Wednesday, November 27, 2013

Thugs beat politicians at beauty pageant in the Point - 1958 mayhem

Pageant runner-up Joan Dwyer
   Only in Point St. Charles could a beauty pageant end up with thugs beating politicians.
  That ugly incident occurred when Betty Simpkins, 18, was announced the victor of the contest over Joan Dwyer, by a score of 163 votes to 117 in front of 400 people at the Ukrainian Hall  on Saturday May 10, 1958.
   Local dignitaries were invited on stage and city councillors Adeodat Crompt and MP/Councillor Gerard Loiselle came up, but Councillor Frank Hanley and M. Colette declined, suggesting that they disapproved of the result.
Councillor Frank Hanley
  Then a young man who identified himself as Dwyer's brother stood up and demanded a recount. "It's a set-up man!" he yelled.
   The organizers were intimidated and agreed to count anew, but when they returned to the ballots they noticed that 100 votes for the winner had gone missing and about 30 young thugs appeared, leading to confusion as people scurried to escape the increasingly ominous gathering.
Gerard Loiselle
Point St. Charles
MP and City Councillor
   The thugs beat Crompt up and smashed his glasses.
   Someone tossed a beer into Loiselle's face and stole his wife's fur coat, while the editor of a local paper, M.A. Allard was hurt in a beating as was a cop outside. About 20 more police officers showed up and restored order. The prizes of $1,000 to be distributed among the contestants had been kept in a safe place and were not stolen.
   Loiselle later told Alain Stanke of the Petit Journal that his car and house windows had previously been smashed, as had his office equipment and that he had been threatened repeatedly. He said that his wife bas suffered a nervous shock and couldn't stop crying after the pageant.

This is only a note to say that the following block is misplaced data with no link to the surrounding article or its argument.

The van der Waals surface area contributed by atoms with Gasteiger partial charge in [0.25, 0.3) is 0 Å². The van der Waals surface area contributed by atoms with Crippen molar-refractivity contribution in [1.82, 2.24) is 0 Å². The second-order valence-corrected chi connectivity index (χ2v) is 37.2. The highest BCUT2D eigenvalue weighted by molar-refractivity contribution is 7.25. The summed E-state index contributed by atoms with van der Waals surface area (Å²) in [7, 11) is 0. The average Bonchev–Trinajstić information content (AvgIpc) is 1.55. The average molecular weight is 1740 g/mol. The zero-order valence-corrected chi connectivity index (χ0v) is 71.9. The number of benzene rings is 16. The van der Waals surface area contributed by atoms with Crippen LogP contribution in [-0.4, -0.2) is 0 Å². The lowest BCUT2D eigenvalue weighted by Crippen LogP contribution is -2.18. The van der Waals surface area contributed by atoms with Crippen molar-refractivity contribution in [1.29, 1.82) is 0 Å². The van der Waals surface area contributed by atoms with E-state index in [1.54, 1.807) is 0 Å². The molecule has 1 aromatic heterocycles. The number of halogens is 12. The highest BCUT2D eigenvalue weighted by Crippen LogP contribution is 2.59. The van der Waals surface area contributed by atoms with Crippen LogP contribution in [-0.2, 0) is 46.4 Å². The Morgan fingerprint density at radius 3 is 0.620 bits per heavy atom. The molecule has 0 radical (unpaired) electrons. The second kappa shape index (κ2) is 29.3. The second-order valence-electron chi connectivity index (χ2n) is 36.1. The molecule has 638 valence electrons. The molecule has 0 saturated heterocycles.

Councillor Andre Lecourt didn't attend because he had been repeatedly threatened. "For 15 days my family and me have been living under threats, we've been getting phone calls night and day and it's almost impossible for me to go out unaccompanied."
Councillor Adeodat Crompt
after the beating
   Allard, editor of a local newspaper, also said that he had been threatened.
   Hanley declined to comment on the issue.
   Not sure what became of the lovely young Simpkins. We believe she grew up at 2151 Grand Trunk and her father Harold was a foreman at Continental Can, according to Lovells. 
   Joan Dwyer had a lot of family in the Point, including adults Doug (driver for CN), Jason, a chauffeur for Hydro Quebec and Joan a typist at Northern Electric, all of whom lived at 547 Fortune. She could also have been in the family of Continental Can foreman Harold Dwyer's family at 1773 Grand Trunk, just down the street from the Simpkins residence and right next to the Ukrainain Hall.
  (Source: Le Petit Journal "De la casse, des coups mais pas de "Miss" by Alain Stanke May 11, 1958, p. 58) 

1 comment:

Sean Anthony said...

That's a great story!